The best way to enjoy the Asheville Symphony Orchestra’s Masterworks concerts is to come to the Symphony Talk for the inside scoop on the music, composers, and soloists. Come early to get a seat; this popular series is very well attended. Free and open to the public. Asheville Symphony Orchestra’s music director and conductor Daniel Meyer will speak about the performance for the next evening’s concert and local music aficionado Chip Kaufmann will speak about the composers. Upcoming Symphony Talks are scheduled at 3 p.m., Mayt 12, 2017, Mahler's Titan featuring Mozart's Violin Concerto No. 3 with violinist Yevgeny Kutik and Mahler's Symphony No. 1 "Titan." For more information about the Asheville Symphony Orchestra, or to find out how to purchase tickets for performances at the Thomas Wolfe Auditorium, visit ashevillesymphony.org
Join us on Wednesday, February 22, 3:30 p.m. when award-winning author Scott Ellsworth will talk about The Secret Game. This well-researched work focuses on a ground-breaking but little known basketball game that took place in Durham, North Carolina, in 1944, when players from the historically black NC College (now NC Central University) and Duke’s medical school basketball team decided to play one another to see who had the best team in Durham. More than that, however, this is a story of how societies change when ordinary citizens defied Jim Crow regulations. Scott Ellsworth, who teaches at the University of Michigan, has written about race relations in the US for the New York Times, the Washington Post and the Los Angeles Times, has been a historian at the Smithsonian Institution and is the author of the first comprehensive history of the Tulsa Race Riot of 1921.
This event, which is free and open to the public, is the first in OLLI’s More Than a Month series of lectures and discussions. Every month for the next year we will plan lectures, discussions and conversations that explore the issue of race locally and nationally.
On Saturday, March 4, 2017, 2 p.m., please join accomplished Professor Emeritus Pat Beaver and Mr. Tom Hansell from the Center for Appalachian Studies at Appalachian State University as they present After Coal: The Future of Appalachia and Wales. The program will open with the showing of Tom Hansell's noted documentary film After Coal (50 minutes) which tells the story of individuals attempting to build a new future in the coalfields of eastern Kentucky and South Wales. With these coal mining regions each losing over 20,000 jobs during recent years, residents are exploring strategies for remembering the past while looking to the future. Following the film, Dr. Beaver will discuss the similarities and differences between the Appalachian and Welsh coalfields. The regions share a history of resource-based exploitation, migration patterns, a dwindling agricultural base, and attempts to reinvent their economies. The ultimate question: How will these communities and cultures survive?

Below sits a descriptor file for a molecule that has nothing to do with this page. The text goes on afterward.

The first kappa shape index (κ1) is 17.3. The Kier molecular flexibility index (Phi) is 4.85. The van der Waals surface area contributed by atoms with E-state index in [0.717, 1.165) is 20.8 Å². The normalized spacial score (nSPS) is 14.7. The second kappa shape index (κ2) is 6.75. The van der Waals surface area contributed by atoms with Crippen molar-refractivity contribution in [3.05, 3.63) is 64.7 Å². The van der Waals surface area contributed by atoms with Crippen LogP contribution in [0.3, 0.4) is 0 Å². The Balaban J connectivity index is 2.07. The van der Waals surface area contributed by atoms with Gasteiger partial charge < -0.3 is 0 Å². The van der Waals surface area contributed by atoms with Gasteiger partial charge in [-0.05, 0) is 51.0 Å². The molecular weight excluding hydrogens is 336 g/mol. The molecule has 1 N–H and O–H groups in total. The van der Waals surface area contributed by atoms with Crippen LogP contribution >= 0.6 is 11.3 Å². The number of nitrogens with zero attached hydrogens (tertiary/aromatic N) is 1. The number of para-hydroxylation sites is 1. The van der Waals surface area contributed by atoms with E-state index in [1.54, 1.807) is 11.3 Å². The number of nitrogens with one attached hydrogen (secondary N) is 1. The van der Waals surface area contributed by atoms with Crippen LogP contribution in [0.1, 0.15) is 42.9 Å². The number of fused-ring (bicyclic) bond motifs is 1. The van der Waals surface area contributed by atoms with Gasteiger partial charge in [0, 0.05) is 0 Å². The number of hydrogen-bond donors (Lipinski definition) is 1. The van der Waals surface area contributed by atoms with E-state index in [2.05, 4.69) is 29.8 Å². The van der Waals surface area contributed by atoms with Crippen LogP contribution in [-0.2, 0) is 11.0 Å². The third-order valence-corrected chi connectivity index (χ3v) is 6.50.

On April 29, 2017, 2 p.m., join Grammy Award winning Bruce Nemerov for a performance of 17th and 18th century Scottish social music along with 19th and early 20th century American music. Throughout the performance, Bruce will discuss how the music of Western North Carolina's early settlers evolved into today's "old-time" mountain music. The program will highlight Bruce Nemerov and Friends as they perform on guitar, fiddle, flute and Celtic whistle.
Scheduled in the Reuter Center's Manheimer Room, tickets will be sold at the door. General Public: $5.00 donation. WNCHA members: free. Program sponsored by the Western North Carolina Historical Association. For more information www.wnchistory.org
World Affairs Council
Come to the Reuter Center for these fascinating lectures and discussions that aim to advance international awareness and foster Western North Carolina's global ties. OLLI members receive a discount on WAC annual membership fee. The World Affairs Council meetings offer a lively line up of topics and compelling presenters. The Great Decision Lecture series is scheduled for the winter and spring terms on Tuesdays, 7:30 p.m.:
- February 7 - Maria Moreno on Latin America
- February 14 - Jim Lenburg on South China Sea
- February 21 - Rick Devereaux on Nuclear Security
- February 28 - Larry Wilson on Saudi Arabia in Transition
- March 7 - Jenn Schiff on Petroleum and Foreign Policy
- March 14 - Julie Snyder on Trade & Politics
All lectures are scheduled in the Reuter Center's Manheimer Room, free to WAC members and students, all others $10 at the door. For more details about programs, consult the WAC website.